Of course, other factors might be at work as well, but if so I have yet to find an obvious candidate. Such marked changes do not appear when looking at Soriano's results against other pitch types. Neither does plate discipline seem to be the issue. Soriano is both swinging at fewer pitches outside of the strikezone this year, and making more contact when he does swing - both at pitches inside and out of the zone, and it shows no meaningful fluctuation from month to month in 2009. His BABIP shows severe fluctuations from month to month, but that appears to be driven by corresponding changes in his line-drive percentage, so there's nothing unusual there.
Assuming that these stats do reveal a truth about the real world (I know, I know), there are several questions to consider going forward. Most obvious, what is the cause behind Soriano's diminish returns against fastballs? Is it that he now has a "slider speed bat"? Is it a matter of approach at the plate, where he has stopped guessing fastball in order to better hit the breaking stuff? The latter can be fixed, the former, not so much. Looking at how consistent the downward trend is, my hunch is that it's the former, a slow erosion in the speed of his bat. If it's the former, and Soriano is losing some quickness in the swing, will we see him move away from his preference for heavy bats? And will he be able to compensate by consistently hitting sliders with the results found in April and July? Then, there are questions concerning how pitchers resond. At what point will pitchers adjust to the fact that Soriano does not hit fastballs with the authority he once did, and adjust their pitch selection? There may be a lot riding on these questions.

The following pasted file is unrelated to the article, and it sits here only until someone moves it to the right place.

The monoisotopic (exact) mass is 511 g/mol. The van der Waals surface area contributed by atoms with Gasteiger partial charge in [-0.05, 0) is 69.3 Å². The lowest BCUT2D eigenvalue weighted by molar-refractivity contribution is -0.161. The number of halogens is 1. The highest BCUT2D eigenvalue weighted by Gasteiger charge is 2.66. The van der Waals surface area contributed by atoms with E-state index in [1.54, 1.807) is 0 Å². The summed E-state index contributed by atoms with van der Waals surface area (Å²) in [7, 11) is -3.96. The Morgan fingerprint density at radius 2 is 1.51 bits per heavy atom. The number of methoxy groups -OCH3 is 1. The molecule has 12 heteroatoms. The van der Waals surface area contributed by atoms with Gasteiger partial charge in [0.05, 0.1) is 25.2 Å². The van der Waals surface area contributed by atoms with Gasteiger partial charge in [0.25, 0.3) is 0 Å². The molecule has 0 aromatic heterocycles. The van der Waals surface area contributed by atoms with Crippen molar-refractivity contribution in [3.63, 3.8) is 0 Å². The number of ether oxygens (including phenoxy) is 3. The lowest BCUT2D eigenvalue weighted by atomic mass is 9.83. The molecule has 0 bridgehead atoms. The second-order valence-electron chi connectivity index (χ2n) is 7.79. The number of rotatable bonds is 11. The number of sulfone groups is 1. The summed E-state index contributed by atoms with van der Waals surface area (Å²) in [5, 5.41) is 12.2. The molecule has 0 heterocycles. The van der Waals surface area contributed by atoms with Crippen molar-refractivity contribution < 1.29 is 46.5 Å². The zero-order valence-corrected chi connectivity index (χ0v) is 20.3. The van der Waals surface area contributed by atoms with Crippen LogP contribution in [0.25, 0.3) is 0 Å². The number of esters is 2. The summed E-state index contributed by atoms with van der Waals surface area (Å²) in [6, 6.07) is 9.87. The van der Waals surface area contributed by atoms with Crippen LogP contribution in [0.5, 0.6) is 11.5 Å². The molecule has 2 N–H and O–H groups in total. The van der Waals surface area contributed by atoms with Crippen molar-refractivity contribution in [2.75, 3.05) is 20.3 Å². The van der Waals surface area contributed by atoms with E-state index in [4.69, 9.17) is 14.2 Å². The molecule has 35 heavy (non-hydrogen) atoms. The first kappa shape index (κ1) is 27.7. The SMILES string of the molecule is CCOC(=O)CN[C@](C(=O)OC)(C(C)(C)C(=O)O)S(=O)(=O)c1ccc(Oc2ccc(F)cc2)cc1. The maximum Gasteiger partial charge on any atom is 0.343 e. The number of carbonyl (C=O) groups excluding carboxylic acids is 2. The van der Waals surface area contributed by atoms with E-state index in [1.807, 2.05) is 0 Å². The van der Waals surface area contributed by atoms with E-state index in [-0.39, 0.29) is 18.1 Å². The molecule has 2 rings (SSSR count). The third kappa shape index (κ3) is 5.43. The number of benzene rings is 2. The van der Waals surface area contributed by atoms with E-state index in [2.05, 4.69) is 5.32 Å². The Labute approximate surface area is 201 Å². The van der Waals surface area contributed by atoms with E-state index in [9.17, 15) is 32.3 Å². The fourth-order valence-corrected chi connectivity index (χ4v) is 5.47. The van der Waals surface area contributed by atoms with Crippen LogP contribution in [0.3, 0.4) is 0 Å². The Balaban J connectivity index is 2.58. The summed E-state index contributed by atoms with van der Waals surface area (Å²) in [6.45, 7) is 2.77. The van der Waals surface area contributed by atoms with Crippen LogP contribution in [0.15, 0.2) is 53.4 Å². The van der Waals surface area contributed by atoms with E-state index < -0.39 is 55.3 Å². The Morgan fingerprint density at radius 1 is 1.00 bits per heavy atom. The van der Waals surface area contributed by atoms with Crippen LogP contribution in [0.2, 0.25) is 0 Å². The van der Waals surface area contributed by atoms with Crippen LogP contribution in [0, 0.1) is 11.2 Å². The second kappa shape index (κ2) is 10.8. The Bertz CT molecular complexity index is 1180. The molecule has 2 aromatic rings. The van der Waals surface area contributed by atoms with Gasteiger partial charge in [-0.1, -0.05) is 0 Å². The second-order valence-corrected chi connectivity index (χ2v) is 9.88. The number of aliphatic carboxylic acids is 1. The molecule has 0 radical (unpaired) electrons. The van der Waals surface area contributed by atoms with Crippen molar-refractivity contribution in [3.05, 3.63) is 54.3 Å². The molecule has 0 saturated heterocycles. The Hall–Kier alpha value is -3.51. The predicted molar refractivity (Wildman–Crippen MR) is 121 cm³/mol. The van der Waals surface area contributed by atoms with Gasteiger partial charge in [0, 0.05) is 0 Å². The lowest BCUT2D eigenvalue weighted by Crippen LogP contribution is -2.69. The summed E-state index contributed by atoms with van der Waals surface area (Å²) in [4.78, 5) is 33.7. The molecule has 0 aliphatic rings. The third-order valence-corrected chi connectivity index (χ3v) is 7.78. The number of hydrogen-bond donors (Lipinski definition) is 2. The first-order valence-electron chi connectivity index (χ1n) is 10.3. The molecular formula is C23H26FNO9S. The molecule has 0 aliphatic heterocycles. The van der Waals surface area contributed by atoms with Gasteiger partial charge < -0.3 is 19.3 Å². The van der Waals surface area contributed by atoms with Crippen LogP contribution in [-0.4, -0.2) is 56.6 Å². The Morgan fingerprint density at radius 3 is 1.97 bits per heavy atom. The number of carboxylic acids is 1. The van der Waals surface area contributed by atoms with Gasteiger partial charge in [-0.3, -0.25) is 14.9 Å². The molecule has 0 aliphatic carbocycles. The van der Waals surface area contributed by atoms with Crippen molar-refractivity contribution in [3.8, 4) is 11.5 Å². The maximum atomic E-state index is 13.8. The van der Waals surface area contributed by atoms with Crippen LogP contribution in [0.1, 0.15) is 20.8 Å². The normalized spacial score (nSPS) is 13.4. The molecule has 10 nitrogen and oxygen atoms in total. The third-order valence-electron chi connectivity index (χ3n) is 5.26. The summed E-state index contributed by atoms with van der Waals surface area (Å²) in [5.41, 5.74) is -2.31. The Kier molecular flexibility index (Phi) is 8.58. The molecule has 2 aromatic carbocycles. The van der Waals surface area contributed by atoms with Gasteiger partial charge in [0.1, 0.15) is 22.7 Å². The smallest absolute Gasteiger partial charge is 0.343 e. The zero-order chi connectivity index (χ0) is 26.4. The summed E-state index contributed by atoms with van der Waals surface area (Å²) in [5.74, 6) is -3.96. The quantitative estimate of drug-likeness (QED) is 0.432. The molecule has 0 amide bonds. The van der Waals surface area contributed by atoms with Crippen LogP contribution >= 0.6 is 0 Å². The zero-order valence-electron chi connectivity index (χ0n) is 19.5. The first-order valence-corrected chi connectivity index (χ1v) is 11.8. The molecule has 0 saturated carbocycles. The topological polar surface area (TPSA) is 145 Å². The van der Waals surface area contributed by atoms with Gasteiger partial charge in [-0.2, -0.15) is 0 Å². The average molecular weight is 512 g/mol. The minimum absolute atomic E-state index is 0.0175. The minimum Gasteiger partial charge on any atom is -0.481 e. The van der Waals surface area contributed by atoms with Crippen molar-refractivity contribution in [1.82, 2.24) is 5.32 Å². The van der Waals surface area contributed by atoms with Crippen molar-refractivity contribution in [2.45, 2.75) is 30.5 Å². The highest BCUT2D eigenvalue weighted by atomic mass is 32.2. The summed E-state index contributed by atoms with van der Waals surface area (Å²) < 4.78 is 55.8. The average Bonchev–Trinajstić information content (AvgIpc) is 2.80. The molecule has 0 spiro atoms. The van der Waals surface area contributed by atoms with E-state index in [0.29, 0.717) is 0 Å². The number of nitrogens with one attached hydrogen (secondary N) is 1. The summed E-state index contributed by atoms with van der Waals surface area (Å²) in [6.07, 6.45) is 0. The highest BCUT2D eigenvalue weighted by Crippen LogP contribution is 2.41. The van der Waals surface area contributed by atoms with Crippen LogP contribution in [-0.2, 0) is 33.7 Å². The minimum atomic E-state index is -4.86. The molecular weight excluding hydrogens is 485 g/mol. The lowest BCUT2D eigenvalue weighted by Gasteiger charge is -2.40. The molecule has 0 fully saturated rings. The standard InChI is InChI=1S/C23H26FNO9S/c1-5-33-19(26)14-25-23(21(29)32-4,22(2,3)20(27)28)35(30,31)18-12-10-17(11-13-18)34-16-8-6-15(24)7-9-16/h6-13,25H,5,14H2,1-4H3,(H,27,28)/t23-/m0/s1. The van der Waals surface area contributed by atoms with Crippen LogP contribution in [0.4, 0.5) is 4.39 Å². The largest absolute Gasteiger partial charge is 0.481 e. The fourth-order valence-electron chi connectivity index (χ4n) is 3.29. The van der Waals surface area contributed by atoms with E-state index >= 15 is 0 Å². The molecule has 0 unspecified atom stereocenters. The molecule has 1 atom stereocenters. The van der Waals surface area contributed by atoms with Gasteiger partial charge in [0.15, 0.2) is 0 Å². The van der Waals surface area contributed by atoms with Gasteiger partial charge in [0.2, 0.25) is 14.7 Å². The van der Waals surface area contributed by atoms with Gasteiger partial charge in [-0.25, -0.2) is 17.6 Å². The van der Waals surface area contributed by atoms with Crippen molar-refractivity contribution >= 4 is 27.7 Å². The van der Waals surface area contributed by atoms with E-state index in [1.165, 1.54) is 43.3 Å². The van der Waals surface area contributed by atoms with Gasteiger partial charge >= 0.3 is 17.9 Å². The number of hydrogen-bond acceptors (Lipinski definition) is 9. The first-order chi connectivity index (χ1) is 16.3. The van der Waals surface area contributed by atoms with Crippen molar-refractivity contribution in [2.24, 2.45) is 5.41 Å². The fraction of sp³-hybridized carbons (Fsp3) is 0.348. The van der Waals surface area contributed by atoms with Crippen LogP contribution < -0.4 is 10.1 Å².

Update: I was unaware of it as I wrote, but less than a month ago R.J. Anderson at Fan Graphs wrote about how few fastballs Soriano sees. He doesn't mention either Soriano's historical trend of diminishing results on the fastball, or the weird fluctuations this year on the sliders; instead he reaffirms the notion that Soriano is a good fastball hitter and the problem is in the dearth of fastballs he sees. I think he may be wrong there, but I should at least try to be a good scholar and cite the work.
I know, man. What a season. 3rd best record in all of baseball, good enough to have won any division other than the one there in.
With a win tomorrow, the Cubs will match their 2008 record. Bad omen, I know. If they do win, the most recent year in which the Cubs will have won more games would be 1945 (98-56), the last time they went to the World Series.